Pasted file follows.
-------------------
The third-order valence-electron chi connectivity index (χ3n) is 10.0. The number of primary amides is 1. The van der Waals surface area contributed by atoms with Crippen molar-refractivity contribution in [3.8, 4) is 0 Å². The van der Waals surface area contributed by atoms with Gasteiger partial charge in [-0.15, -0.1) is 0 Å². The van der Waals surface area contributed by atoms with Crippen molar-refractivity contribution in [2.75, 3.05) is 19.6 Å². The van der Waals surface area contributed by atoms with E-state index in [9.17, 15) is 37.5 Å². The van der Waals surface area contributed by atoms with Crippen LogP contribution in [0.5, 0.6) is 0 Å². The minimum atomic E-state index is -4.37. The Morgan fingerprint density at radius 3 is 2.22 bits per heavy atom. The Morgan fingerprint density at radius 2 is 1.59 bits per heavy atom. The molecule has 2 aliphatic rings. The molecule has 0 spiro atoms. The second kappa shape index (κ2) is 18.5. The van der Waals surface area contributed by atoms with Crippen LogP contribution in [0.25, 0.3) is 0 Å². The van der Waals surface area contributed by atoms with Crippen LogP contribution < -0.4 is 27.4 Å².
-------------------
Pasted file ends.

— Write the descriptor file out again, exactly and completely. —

The third-order valence-electron chi connectivity index (χ3n) is 10.0. The number of primary amides is 1. The van der Waals surface area contributed by atoms with Crippen molar-refractivity contribution in [3.8, 4) is 0 Å². The van der Waals surface area contributed by atoms with Gasteiger partial charge in [-0.15, -0.1) is 0 Å². The van der Waals surface area contributed by atoms with Crippen molar-refractivity contribution in [2.75, 3.05) is 19.6 Å². The van der Waals surface area contributed by atoms with E-state index in [9.17, 15) is 37.5 Å². The van der Waals surface area contributed by atoms with Crippen LogP contribution in [0.5, 0.6) is 0 Å². The minimum atomic E-state index is -4.37. The Morgan fingerprint density at radius 3 is 2.22 bits per heavy atom. The Morgan fingerprint density at radius 2 is 1.59 bits per heavy atom. The molecule has 2 aliphatic rings. The molecule has 0 spiro atoms. The second kappa shape index (κ2) is 18.5. The van der Waals surface area contributed by atoms with Crippen LogP contribution in [0.25, 0.3) is 0 Å². The van der Waals surface area contributed by atoms with Crippen LogP contribution < -0.4 is 27.4 Å².